Description: This medium-sized lizard can change in color from dark brown to vibrant green depending on environmental conditions. When they are brown in coloration, a light patterning may be present on their back and some individuals may have pronounced dorsal ridges. Adult size is typically between 5 – 8 inches (12 -20cm) and males are larger than females. When communicating with conspecifics, they will extend a vibrant pink throat-fan called a dewlap. Both males and females of this species have a dewlap, but the male’s is approximately three times larger than the female’s dewlap.
Natural History: This aboral lizard is one of the most common reptiles in the Southeastern United States. It is found in a variety of habitats and does not shy away from urban areas where it can be seen climbing up the sides of building or houses. They are most frequently seen during the day patrolling territory in thickets of shrubs and vines. They are also observed in forests, grasslands, and hopping on cypress knees in swamps.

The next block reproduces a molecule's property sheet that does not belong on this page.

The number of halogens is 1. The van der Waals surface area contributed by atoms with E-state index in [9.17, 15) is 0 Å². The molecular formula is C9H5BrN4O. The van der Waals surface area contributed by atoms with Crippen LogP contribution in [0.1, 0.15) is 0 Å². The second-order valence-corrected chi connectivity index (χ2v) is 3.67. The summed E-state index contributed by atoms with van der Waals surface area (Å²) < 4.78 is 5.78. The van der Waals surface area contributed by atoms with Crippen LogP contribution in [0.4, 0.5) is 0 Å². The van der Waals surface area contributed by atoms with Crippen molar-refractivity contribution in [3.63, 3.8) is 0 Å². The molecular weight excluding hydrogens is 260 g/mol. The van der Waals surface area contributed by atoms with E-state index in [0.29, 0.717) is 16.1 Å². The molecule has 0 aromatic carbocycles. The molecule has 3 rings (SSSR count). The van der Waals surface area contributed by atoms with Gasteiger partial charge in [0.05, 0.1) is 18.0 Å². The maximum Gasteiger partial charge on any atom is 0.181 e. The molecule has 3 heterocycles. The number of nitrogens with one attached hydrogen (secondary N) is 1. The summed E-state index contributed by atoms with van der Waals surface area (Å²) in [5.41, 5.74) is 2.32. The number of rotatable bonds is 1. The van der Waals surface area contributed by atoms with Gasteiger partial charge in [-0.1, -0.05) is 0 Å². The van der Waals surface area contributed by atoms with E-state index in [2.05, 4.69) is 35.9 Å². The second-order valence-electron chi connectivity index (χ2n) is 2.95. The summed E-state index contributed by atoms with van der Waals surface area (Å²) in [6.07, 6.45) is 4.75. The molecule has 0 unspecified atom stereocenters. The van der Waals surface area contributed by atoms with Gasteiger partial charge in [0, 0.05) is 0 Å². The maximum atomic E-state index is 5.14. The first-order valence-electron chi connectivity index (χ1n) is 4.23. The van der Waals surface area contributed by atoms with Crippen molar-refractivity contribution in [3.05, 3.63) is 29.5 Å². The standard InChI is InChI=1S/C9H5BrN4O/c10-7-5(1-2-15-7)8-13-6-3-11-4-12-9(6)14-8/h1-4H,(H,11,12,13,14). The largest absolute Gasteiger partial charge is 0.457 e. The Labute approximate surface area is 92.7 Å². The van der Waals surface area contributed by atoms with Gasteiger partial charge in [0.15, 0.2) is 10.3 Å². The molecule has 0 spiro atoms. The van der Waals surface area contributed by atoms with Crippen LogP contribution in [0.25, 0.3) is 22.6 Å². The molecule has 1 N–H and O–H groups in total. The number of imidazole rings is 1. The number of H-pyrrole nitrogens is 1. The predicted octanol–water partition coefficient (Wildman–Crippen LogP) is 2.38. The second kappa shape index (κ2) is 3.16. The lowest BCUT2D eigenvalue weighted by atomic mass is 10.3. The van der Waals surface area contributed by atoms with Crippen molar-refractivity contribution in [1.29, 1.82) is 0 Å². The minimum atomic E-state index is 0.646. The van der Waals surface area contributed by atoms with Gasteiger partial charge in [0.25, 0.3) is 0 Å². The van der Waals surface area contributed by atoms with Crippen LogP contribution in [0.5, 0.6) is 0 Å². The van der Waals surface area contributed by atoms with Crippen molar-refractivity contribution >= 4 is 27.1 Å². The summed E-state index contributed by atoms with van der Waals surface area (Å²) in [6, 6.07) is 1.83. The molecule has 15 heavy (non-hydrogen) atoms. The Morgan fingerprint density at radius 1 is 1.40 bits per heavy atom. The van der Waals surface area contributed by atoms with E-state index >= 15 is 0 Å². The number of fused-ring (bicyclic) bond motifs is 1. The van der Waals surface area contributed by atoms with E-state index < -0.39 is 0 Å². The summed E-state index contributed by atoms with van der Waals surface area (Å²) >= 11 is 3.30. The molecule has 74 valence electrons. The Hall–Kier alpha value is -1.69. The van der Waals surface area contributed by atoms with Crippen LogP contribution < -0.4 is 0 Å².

The majority of their diet is comprised of small invertebrates, and in turn they are consumed by many birds, snakes, large amphibians, spiders, and small mammals. Males are highly territorial during warmer months and can be readily observed displaying their pink dewlap to ward off rivals or to court females. In the winter, these lizards often find refuge under tree bark or under forest floor debris.
Similar Species: The introduced Brown Anole (Anolis sagrei) can closely resemble the Green Anole. The brown anole has more patterning on its back and an orange-red dewlap with a light border.
Distribution: The Green Anole is found throughout the Southeastern United States extending west to central Texas. This lizard is widely distributed in the pet trade and is likely present in several localities outside of its native range.
Contributed by Jake Zadik (12/04/2019)